Novelty, in short, is at once an indispensable concept and a serious problem, not just in one but in a number of different disciplines. Given this situation, it makes sense to assume a fairly well-developed tradition of commentary on the concept, a continuing discussion of it in the abstract, apart from the practical definitions applied in particular fields. But it doesn’t take much looking to discover that there isn’t any such tradition, no standard text, no omnibus history. Though novelty is not itself by any means new, being one of the very first ideas to trouble the consciousness of humankind, it seems almost to have no past, as if it arose from nothing every time it occurred. Of course, novelty as such has been discussed any number of times between Parmenides and Whitehead, and some of these discussions look back over past attempts before beginning their own. Philosophical accounts of the new became especially self-conscious, not oddly, around the beginning of the twentieth century, when William James and Henri Bergson added their considerable efforts to those of Whitehead. But these are really additions to the history of the new and not accounts of it, except insofar as all three philosophers identify novelty as one of the great unsolved problems in modern thought.
Clearly, novelty subtends modernity itself, and so the lack of any solid notion of what the new might mean threatens the validity of common concepts of the modern. Here, the chief symptom is the prevalence of Ezra Pound’s famous slogan, Make It New, the ubiquity of which signifies both the centrality of the concept and the absence of any real attention to it. A good recent example is offered by the scholar and critic Jed Rasula’s very capable survey of modernist demands for the new, a survey he calls simply “Make It New.” Like many of those who have reused Pound’s perennially useful slogan, Rasula puzzles briefly over the “it,” which seems to be such a pointed reference and yet remains so vague. Surprisingly, though, he does not wonder at all about the real gist of the slogan, the “new,” which to him “seems concrete and unambiguous.” Then, since the most important part of the slogan does not require definition, writer after writer can be brought forward to say his or her piece about the immediate necessity of novelty without anyone pausing to wonder what is meant by that term.
Rasula can hardly be blamed for not defining what is taken so wholly for granted by his sources. As the literary theorist and critic Terry Eagleton comments in a review of a recent collection of artists’ manifestos, “Nothing is more typical of these activists than a mindless celebration of novelty—a brash conviction that an absolutely new epoch is breaking around them… How one would set about identifying absolute novelty is a logical problem that did not detain them.” Of a group of avant-garde composers working later in the century, the philosopher Stanley Cavell once observed, “There is, first, an obsession with new-ness itself… None, that I recall, raises the issue as a problem to be investigated, but as the cause of hope or despair or fury or elation.” In these first-hand accounts of the work of modernism, what is perhaps the most important distinguishing quality of that movement is left unexamined and undefined.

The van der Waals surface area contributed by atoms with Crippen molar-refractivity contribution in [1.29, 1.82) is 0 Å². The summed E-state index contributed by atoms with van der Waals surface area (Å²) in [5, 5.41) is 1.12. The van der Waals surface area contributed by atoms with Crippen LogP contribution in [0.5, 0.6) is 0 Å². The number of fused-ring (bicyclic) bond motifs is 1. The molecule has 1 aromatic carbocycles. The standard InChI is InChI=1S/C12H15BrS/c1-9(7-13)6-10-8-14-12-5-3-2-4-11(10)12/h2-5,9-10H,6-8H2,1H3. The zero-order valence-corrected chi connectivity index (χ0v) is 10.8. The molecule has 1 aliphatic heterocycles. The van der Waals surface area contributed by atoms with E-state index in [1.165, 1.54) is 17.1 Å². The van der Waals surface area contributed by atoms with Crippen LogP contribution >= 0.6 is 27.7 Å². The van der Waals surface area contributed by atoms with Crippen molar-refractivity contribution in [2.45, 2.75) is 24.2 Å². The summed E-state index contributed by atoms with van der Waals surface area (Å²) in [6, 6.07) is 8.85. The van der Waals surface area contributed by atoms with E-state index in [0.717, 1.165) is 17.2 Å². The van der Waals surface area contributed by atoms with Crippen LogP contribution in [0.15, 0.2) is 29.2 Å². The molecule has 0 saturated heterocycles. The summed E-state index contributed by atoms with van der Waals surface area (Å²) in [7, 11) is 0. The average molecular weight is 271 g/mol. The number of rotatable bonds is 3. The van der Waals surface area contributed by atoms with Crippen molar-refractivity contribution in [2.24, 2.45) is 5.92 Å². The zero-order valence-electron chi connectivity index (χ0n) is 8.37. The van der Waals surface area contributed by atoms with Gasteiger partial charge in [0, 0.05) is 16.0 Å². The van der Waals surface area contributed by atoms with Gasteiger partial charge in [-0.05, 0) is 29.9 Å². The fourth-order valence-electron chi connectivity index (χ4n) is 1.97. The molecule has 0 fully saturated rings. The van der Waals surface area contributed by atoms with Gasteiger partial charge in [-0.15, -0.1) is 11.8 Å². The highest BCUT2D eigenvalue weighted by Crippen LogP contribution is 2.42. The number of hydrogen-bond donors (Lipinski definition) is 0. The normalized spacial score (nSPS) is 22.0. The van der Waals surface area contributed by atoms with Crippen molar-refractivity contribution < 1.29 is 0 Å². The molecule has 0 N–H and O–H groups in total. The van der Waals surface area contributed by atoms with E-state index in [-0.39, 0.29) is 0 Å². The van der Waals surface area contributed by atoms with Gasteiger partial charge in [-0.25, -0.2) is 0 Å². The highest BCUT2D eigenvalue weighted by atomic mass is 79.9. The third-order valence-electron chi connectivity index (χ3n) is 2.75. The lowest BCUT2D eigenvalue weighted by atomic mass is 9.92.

Novelty, in short, is a crucial and yet vague term in the sciences, the social sciences, and the arts, so that defining it is an inherently interdisciplinary task, beyond the interests and ambitions of any particular field. Perhaps it is not so odd, then, that so little is to be found in the scholarship on novelty as such. For the same reason, we are steadily less likely, every year, to get a general account of the concept, as the work of sociology, philosophy, biology, and aesthetics advances, becoming ever more daunting to the nonspecialist. To anyone foolish enough to approach the problem on so broad a front, however, it soon becomes apparent that there is a considerable consistency, not in definitions of the new, which are always very hard to come by, but in the models that have been applied to the problem. The simple fact that very few of these exist, that serious workers in every field have come back to the same few methods of conceptualizing the new, makes it possible to attempt its history.
What follows, then, is not a comprehensive account of everything said on the subject of novelty, or even of the best that was said, but rather a basic history of the conceptual models that have made it possible to think about what seems an unthinkable problem. That there is something necessary about these models is suggested by the fact that their basic shapes were established before Plato and have not varied much since. The purpose of the first chapter of this study is therefore to show how there came to be but two ways around philosophy’s foundational skepticism about the very possibility of novelty. One of these, recurrence, has the advantage of seeming to have the sanction of nature but the disadvantage of not seeming to offer any real novelty. The other, recombination, seems to offer unlimited novelty, but only if unprecedented relations between existing elements can be considered truly new entities. Despite the equivocal nature of these models, between them they can account for virtually every one of the major ways in which novelty has been conceptualized in European history—reformation, renaissance, revolution, invention—and it is the purpose of the second chapter to describe, in fairly summary fashion, the development and differentiation of these and the political and intellectual implications of the differences between them.